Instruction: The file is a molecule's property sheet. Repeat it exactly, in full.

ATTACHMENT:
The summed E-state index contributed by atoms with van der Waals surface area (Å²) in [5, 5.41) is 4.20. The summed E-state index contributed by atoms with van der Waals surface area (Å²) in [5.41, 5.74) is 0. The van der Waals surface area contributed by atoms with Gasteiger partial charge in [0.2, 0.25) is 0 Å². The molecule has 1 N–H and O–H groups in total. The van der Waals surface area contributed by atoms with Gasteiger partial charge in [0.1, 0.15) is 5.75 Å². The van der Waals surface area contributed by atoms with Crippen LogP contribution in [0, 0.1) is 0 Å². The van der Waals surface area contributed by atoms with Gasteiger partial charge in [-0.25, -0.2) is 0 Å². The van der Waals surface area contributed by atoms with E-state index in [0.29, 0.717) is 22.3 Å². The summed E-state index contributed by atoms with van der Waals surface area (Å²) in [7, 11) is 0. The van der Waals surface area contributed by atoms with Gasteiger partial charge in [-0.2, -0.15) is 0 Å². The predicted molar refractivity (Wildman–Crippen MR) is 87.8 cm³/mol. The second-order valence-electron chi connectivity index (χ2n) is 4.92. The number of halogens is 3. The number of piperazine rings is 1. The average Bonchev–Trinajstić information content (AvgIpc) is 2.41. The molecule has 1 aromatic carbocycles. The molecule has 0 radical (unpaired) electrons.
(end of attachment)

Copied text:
The summed E-state index contributed by atoms with van der Waals surface area (Å²) in [5, 5.41) is 4.20. The summed E-state index contributed by atoms with van der Waals surface area (Å²) in [5.41, 5.74) is 0. The van der Waals surface area contributed by atoms with Gasteiger partial charge in [0.2, 0.25) is 0 Å². The molecule has 1 N–H and O–H groups in total. The van der Waals surface area contributed by atoms with Gasteiger partial charge in [0.1, 0.15) is 5.75 Å². The van der Waals surface area contributed by atoms with Crippen LogP contribution in [0, 0.1) is 0 Å². The van der Waals surface area contributed by atoms with Gasteiger partial charge in [-0.25, -0.2) is 0 Å². The van der Waals surface area contributed by atoms with E-state index in [0.29, 0.717) is 22.3 Å². The summed E-state index contributed by atoms with van der Waals surface area (Å²) in [7, 11) is 0. The van der Waals surface area contributed by atoms with Gasteiger partial charge in [-0.2, -0.15) is 0 Å². The predicted molar refractivity (Wildman–Crippen MR) is 87.8 cm³/mol. The second-order valence-electron chi connectivity index (χ2n) is 4.92. The number of halogens is 3. The number of piperazine rings is 1. The average Bonchev–Trinajstić information content (AvgIpc) is 2.41. The molecule has 1 aromatic carbocycles. The molecule has 0 radical (unpaired) electrons.